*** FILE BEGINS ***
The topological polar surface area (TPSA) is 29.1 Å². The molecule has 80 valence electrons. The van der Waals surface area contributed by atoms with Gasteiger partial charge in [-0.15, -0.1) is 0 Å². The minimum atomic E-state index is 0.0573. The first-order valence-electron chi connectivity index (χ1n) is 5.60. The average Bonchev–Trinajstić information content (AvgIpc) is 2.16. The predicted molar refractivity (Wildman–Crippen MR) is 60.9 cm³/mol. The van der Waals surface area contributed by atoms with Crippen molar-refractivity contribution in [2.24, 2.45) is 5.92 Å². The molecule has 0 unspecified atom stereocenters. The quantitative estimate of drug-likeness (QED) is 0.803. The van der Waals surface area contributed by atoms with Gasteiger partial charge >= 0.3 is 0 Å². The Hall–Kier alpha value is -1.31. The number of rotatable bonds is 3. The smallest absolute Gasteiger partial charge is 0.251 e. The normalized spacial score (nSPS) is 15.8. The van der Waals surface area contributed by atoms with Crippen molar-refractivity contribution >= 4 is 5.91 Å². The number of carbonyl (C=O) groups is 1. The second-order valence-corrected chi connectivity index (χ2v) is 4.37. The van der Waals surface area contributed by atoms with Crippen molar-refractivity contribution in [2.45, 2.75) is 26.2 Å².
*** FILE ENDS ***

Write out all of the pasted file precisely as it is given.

The topological polar surface area (TPSA) is 29.1 Å². The molecule has 80 valence electrons. The van der Waals surface area contributed by atoms with Gasteiger partial charge in [-0.15, -0.1) is 0 Å². The minimum atomic E-state index is 0.0573. The first-order valence-electron chi connectivity index (χ1n) is 5.60. The average Bonchev–Trinajstić information content (AvgIpc) is 2.16. The predicted molar refractivity (Wildman–Crippen MR) is 60.9 cm³/mol. The van der Waals surface area contributed by atoms with Crippen molar-refractivity contribution in [2.24, 2.45) is 5.92 Å². The molecule has 0 unspecified atom stereocenters. The quantitative estimate of drug-likeness (QED) is 0.803. The van der Waals surface area contributed by atoms with Gasteiger partial charge >= 0.3 is 0 Å². The Hall–Kier alpha value is -1.31. The number of rotatable bonds is 3. The smallest absolute Gasteiger partial charge is 0.251 e. The normalized spacial score (nSPS) is 15.8. The van der Waals surface area contributed by atoms with Crippen molar-refractivity contribution >= 4 is 5.91 Å². The number of carbonyl (C=O) groups is 1. The second-order valence-corrected chi connectivity index (χ2v) is 4.37. The van der Waals surface area contributed by atoms with Crippen molar-refractivity contribution in [2.45, 2.75) is 26.2 Å².